The fragmenting world around us: randomness, error, & ego

Jasper Johns

“We cannot be random in the same ways as the world fragmenting around us, but we can engage the randomness, not merely react to it, with our powers of spontaneity.” – Lebbeus Woods

I love Lebbeus Woods. His artwork — theoretical architecture, implausible spaces — alternately reaffirms and feeds my personal aesthetic. I’ve always been drawn to sharp lines (ha), but also to the imperfections in sharply drawn lines. Hard angles that break off in unexpected directions, or layered forms à la Jasper Johns’s stacked numerals. The seemingly perfect black mask of type on a white page; it’s rough imperfect surface when magnified.

What does that have to do with randomness, or spontaneity? I suppose it’s in the way we/I/you often intend on creating something polished, and how more likely than not the thing comes off less so, and we/I/you are forced to adjust to and accept that surprising product. When I was a kid I was frustrated by my ability to perfectly envision a thing — a skyscraper, or a person (I was fond of drawing aggressively muscled superheroes) — and my inability to render said thing on paper. I could never draw images as they existed in my mind. Was it a failure of my hand to do what my brain intended, a lacking in talent, or some other kind of cognitive dissonance? (When realist painters approach a canvas, what kind of image do they hold in their head? Is it perfect? Is it hyper-perfect in order to compensate for unavoidable transmission errors?)

At a gallery a while back (I can’t recall where, or who the artist was) I saw an exhibition of drawings where the artist had attempted to draw unaided some simple form — a diagonal line, a parabola, a circle, a bisecting line — in black ink, and then gone back and drawn the actual, accurate line (with the aid of a ruler or compass) in red ink. The artist’s unaided attempts were consistently fractionally off; sometimes the margin of error was much larger. The resulting work was unexpectedly elegant, and made me want to run home and try the experiment myself. I still haven’t, but I still intend to.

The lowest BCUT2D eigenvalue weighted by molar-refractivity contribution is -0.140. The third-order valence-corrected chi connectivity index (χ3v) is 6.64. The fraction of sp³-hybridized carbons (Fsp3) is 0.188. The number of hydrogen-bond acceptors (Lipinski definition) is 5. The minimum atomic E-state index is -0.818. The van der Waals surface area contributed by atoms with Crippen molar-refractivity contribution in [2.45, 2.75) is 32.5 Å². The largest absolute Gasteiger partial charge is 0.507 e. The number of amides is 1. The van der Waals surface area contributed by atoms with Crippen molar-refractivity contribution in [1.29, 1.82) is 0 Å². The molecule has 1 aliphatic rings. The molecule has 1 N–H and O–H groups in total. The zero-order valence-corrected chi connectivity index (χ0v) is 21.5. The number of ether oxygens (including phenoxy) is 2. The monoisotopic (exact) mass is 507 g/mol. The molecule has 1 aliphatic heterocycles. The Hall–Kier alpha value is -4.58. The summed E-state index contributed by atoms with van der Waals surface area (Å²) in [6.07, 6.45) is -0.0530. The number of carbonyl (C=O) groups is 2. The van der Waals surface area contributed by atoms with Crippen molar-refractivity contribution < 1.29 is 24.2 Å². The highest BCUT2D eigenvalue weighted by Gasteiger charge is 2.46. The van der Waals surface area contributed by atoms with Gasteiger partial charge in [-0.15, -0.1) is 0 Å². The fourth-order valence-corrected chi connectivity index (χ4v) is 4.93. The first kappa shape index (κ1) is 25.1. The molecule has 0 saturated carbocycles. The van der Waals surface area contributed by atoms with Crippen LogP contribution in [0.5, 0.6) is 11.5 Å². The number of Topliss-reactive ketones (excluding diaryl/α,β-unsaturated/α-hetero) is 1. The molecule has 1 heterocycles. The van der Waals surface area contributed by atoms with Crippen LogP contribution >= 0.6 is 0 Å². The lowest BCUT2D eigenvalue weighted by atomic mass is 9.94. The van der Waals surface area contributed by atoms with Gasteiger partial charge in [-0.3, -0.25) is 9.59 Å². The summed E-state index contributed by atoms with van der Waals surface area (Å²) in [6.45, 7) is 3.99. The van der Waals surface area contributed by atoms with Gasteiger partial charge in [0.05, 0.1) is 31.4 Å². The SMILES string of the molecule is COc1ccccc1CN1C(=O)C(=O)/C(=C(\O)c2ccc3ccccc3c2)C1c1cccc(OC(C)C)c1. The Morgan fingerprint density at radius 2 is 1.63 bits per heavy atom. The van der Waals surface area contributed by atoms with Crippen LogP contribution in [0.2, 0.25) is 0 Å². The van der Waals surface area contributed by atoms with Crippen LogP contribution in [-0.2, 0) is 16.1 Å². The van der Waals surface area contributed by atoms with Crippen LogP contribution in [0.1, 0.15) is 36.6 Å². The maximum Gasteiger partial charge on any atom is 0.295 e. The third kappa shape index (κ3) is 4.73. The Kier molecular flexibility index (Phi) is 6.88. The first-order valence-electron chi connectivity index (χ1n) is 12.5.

Woods’ quote reminds me of all this. Of the vanity of perfection and the charm of unexpected error.* Of having to improvise our path in a world where the patterns are still, and may forever remain, unknown to us. Also of having to learn to do away with jealousy, forgive myself for past mistakes, and peer with nervous eyes into my uncertain future. (My current Big Fear is that the post-grad school world will be just like the post-undergrad world. Ugh.)

* I’m really only speaking of things connected to art here. Imperfection in space flight, or driving, or hard math kind of sucks.

Translation issues and St. Augustine’s “Confessions”

After several false starts, I am finally reading St. Augustine’s Confessions. This is not normally the kind of book I would pick up for leisure, but it’s part of a course I’m doing this semester called “Literature of the Quest.” I’ve bought and returned the book THREE different times in an effort to find a translation that I like.

The Vintage edition was quite good, and certainly had the best preface (a thoughtful, informative essay by Patricia Hampl), but the pagination was totally off. My professor was using a Penguin Classics edition, so I ran out and bought that instead. But as I’m following along in class, I realize that we can’t possibly have the same version of Confessions, because not only is the pagination different, but the passages he’s quoting sound nothing like the corresponding passages my book. What the hell?

I finally got a close look at my professor’s copy, and it turns out Penguin currently has two editions of Augustine’s Confessions in print, with very similar covers. The newest is translated by Garry Wills, and for the record, I am not a fan. The other is translated by R.S. Pine-Coffin and has a delightful painting by Fra Angelico on the cover. Though it’s an older translation, I find it superior to the Wills. Wills’ style is just bulky. I wish I could provide some examples — there were many, many — but I’ve already returned that edition.

I have other thoughts on translations, especially the “new” “fresh” “etc” translations that seem to be hitting the shelves these days, but I’ll have to save it for another day. Got to get back to that pear tree.

Ada Louise Huxtable in the NY Times

“My view of architecture has not changed. It’s the current scene that has changed. Architecture is a very real and important art; it affects us all so directly. You must judge it in terms of problem-solving in this uneasy, difficult combination of structure and art. My feeling is that criticism is not looking at this — it is treating architecture as eye candy. When you combine new technologies with loosening all the dogmatic rules of modernism, you have opened the world wide to greatness and horror. And that’s what we’re producing now. It’s a terribly mixed bag.”

from: NY Times